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MARTIN v. CITY OF FORT VALLEY.
A98A1728.
Judge Harold R. Banke.
Nuisance, etc. Peach Superior Court. Before Judge Christian.
After allegedly experiencing continued flood damage to his property, Mack M. Martin asserted claims for nuisance, trespass, bad faith, and inverse condemnation against the City of Fort Valley (the "City"). Enumerating three errors, Martin appeals the summary judgment awarded against him.
Martin's property faces U. S. Highway 341 South and Lawn Street. To assist Martin with runoff problems caused by the resurfacing of U. S. Highway 341, under the supervision of the City's superintendent of public utilities, City employees constructed and installed a storm sewer along Lawn Street. In so doing, they attached pipes to the existing drainage system built by the Department of Transportation.
Martin asserted that his residence and commercial garage sustained significant damage from the surface water runoff that discharged from that storm sewer onto his property. According to Martin, the storm sewer installed by the City discharged on the edge of his property and opened toward his home. Martin alleged that the flood damage had caused severe damage to his home including its carpet, drywall, floors, doors, and walls. As some proof that the City had assumed some liability for the flood damage, Martin testified that the City reimbursed him for part of the expense for repairing the doors of his shop.
Robert E. DeLoach, Jr., a professional civil engineer, conducted a personal inspection of Martin's property. DeLoach determined that the relief storm sewer had been "poorly built" by the City. DeLoach specifically criticized the vertical placement of the invert of the storm sewer as it exited from the DOT junction box and the inadequate relief capacity of the storm sewer. DeLoach concluded that "[t]he manmade [sic] drainage of the roadway storm water onto the Martin property appears to have been and continues to be the cause of water damage to the Martin property and improvements."
The trial court held that the City owed no duty to Martin for maintaining U. S. 341, a state highway, because the City had never entered a specific agreement to do so. OCGA 32-4-93 (b). The trial court found that the City exercised ordinary care in installing the storm sewer and granted the City judgment as a matter of law. Held:
1. Martin contends that the trial court overlooked the legal consequences of the City's actions in constructing a drainage system that affected his property. We agree.
Municipal responsibility for creating or maintaining a nuisance which constitutes a danger to life and health or a taking of property is an established historic principle in Georgia. City of Thomasville v. Shank, 263 Ga. 624-625 (1) (437 SE2d 306) (1993). A nuisance is "anything that causes hurt, inconvenience, or damage to another," regardless of whether the action is otherwise lawful. OCGA 41-1-1. Further, "where a municipality negligently constructs or undertakes to maintain a sewer or drainage system which causes the repeated flooding of property, a continuing abatable nuisance is established, for which the municipality is liable." (Emphasis in original.) Hibbs v. City of Riverdale, 267 Ga. 337, 338 (478 SE2d 121) (1996). Accord Thrasher v. City of Atlanta, 178 Ga. 514, 518 (3) (173 SE 817) (1934).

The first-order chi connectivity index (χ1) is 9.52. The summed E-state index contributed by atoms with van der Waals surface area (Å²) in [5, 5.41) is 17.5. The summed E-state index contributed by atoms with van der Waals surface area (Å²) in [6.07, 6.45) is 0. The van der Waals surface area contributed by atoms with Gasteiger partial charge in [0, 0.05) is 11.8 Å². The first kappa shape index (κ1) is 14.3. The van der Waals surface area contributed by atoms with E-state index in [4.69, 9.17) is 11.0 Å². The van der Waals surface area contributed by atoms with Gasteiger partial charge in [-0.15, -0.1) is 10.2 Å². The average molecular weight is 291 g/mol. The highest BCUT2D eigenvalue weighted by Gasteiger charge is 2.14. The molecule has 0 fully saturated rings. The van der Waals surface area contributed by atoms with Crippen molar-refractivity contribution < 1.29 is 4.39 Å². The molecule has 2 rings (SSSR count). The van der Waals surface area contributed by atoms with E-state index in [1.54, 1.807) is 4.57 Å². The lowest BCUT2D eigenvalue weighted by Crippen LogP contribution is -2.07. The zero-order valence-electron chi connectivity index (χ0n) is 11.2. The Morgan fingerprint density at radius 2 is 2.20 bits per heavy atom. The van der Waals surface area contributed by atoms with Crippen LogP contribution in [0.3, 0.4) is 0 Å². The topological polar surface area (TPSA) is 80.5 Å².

It is undisputed that the City built a storm sewer and installed some plastic pipe to attempt to alleviate the water runoff problem apparently created by a state highway. According to the uncontroverted testimony of Martin's expert, this storm sewer erected by the City was defective in several specified ways. Notwithstanding the City's contention to the contrary, Martin's expert attested that the man-made drainage system, not the highway or its maintenance, caused damage to Martin's property. See Stelts v. Epperson, 201 Ga. App. 405, 407 (411 SE2d 281) (1991) (even a gratuitous undertaking must be non-negligently performed). Whether the City's activities worsened or failed to alleviate the pre-existing runoff problems cannot be determined on the record before us. Therefore, in light of the disputed questions of material fact as to both the existence of an "abatable nuisance" and the cause thereof, the trial court erred in taking these issues from the jury. Shank, 263 Ga. at 625-626 (2). Similarly, a jury must decide whether the City's actions constituted a taking of property or an "unlawful trespass." See Fulton County v. Wheaton, 252 Ga. 49, 50 (1) (310 SE2d 910) (1984), overruled on other grounds, DeKalb County v. Orwig, 261 Ga. 137, 138 (1) (402 SE2d 513) (1991). See Powell v. Ledbetter Bros., 251 Ga. 649 (307 SE2d 663) (1983) (government action causing repeated flooding may constitute an unlawful trespass), overruled on other grounds, David Allen Co. v. Benton, 260 Ga. 557, 558 (398 SE2d 191) (1990).
2. In light of the above holding, we need not determine whether Lawn Street or U. S. Highway 341 comprised a part of a "Street Drainage System" of the City.
Thurbert E. Baker, Attorney General, Walker, Hulbert, Gray & Byrd, Charles W. Byrd, for appellee.
Collins & Aromatorio, Lawrence C. Collins, for appellant.
DECIDED OCTOBER 28, 1998.
Thursday May 21 03:44 EDT


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